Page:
KJZZ's The Show

The Show on KJZZ

Listen live weekdays at 9 a.m.

Download audio

The opioid crisis continues to cause problems, both here in Arizona and around the country. We take a look at research into new, non-addictive pain medication. Plus, our Made in Arizona series continues, with a graphic designer looking at his work through an Indigenous lens. That and more on The Show.

Mesa mulch fire
A lot of us here in the Valley have been walking outside this week and smelling smoke. You’re not imaging that burning smell — but it may not be cause for concern.
Download audio

State-funded psilocybin research is coming to Arizona. But some Indigenous communities are not happy about the newfound popularity of psychedelic drugs in Western medicine. Plus, a new young adult novel takes on the issue of using former plantation sites as event venues. That and more on The Show.

Dry cracked earth
In a major announcement June 1, Arizona officials halted new housing on the edges of the Phoenix metro area. The issue? Not enough groundwater. The shortage is made more complicated by the shrinking Colorado River.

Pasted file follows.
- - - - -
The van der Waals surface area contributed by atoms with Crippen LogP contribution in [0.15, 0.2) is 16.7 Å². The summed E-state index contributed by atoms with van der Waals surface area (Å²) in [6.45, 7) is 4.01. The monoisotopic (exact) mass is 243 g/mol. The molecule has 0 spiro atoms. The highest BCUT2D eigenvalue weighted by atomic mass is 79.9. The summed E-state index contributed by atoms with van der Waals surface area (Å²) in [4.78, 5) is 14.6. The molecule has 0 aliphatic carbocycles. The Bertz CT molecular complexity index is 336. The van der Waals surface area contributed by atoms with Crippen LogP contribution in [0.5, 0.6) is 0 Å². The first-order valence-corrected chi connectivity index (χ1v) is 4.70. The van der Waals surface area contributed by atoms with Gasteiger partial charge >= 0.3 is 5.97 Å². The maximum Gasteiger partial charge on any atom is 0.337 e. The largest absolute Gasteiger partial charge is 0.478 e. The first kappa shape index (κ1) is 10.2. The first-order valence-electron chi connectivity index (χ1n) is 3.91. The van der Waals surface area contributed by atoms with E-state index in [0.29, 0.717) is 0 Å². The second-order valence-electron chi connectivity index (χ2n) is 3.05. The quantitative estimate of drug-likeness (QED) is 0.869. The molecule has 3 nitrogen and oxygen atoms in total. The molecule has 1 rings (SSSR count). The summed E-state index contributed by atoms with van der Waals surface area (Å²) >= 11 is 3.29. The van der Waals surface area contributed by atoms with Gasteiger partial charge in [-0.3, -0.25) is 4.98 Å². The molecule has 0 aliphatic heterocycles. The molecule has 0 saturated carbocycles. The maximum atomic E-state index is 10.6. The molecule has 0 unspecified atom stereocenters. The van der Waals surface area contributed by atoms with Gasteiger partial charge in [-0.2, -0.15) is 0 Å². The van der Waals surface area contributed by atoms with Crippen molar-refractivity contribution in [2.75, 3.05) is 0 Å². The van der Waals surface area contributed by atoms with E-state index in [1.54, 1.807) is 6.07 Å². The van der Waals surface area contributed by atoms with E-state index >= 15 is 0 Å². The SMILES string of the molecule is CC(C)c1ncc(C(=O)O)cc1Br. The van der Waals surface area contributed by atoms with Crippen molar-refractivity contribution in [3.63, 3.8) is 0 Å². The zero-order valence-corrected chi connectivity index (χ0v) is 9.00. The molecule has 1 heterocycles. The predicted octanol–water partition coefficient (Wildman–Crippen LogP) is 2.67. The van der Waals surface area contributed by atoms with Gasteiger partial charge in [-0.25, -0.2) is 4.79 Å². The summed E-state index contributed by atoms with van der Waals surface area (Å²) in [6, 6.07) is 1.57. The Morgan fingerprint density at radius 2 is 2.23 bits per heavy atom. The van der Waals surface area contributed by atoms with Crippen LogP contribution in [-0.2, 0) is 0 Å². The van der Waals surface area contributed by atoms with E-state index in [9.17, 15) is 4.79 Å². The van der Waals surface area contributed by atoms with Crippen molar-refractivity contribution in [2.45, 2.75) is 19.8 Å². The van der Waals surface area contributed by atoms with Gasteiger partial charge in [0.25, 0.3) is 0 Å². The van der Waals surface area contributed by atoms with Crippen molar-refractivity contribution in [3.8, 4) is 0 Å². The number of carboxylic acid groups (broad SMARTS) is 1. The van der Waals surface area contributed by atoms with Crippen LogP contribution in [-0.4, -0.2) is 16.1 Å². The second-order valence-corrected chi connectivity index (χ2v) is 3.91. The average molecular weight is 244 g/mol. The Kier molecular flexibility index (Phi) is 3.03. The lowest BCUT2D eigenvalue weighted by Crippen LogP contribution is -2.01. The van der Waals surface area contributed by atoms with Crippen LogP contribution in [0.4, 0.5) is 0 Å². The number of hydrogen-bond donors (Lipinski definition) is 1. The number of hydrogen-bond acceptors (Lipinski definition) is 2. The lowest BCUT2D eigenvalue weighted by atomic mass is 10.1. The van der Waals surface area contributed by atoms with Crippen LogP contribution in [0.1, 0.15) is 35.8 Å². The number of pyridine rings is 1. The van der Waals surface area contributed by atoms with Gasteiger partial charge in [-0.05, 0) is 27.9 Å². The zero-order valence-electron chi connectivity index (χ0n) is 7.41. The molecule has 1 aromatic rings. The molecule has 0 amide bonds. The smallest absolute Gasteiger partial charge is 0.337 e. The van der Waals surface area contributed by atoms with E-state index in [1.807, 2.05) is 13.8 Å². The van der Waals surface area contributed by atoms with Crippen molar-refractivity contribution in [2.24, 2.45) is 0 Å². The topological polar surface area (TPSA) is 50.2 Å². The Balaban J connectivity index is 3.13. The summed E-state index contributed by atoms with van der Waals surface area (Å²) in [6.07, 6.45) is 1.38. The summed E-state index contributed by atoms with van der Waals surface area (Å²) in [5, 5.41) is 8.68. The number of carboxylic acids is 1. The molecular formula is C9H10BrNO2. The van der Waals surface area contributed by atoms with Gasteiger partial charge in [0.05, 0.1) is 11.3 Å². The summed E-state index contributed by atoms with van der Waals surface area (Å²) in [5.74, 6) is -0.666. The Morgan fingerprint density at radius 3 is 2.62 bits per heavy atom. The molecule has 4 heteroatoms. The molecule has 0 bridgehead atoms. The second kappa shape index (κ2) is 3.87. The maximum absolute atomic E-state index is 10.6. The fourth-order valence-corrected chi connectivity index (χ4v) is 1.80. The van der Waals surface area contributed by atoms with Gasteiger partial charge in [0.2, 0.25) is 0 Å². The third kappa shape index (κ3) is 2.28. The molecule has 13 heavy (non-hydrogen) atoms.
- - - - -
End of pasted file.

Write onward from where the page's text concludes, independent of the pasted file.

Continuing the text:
Download audio

Arizona announced it will pause approvals of some development projects in areas that rely on groundwater. Our Friday NewsCap panelists weigh in on that and more of the week’s top stories. Plus, we’ll hear about why high school graduation dates should be extended for some students with special needs. That and more on The Show.

Thousands of high school seniors across Arizona celebrated graduation season this past month, grinning in caps and gowns for proud families. But for some Arizona students, the end of high school can — and, legal experts say — should — wait.
Download audio

Jalapeños growers have been breeding the heat out of the popular peppers. We’ll hear what the change has meant for the cuisine of the Southwest. Plus, summer reading recommendations to kick off the month of June. That and more on The Show.

Jalapeno peppers
A recent article in the Dallas-based “D” Magazine addressed the gradual “de-heating” of jalapeno peppers in recent years. This phenomenon did not go unacknowledged by The Show staff, so The Show invited ASU prof Ken Sweat to talk about it.
Download audio

Hundreds of people who live in the Rio Verde Foothills have been without a reliable source of water for months. A bipartisan bill at the state Legislature might finally give them relief. Plus, a debut novel from a former Valley entertainment writer takes on dueling piano bars and reality TV. That and more on The Show.

washing hands with water
Last week, Gov. Katie Hobbs vetoed a bill that would have forced Scottsdale to resume selling water to the unincorporated community of the Rio Verde Foothills. In her veto letter, she told lawmakers to instead send her another bill: HB 2561, sponsored by Republican Rep. Alexander Kolodin.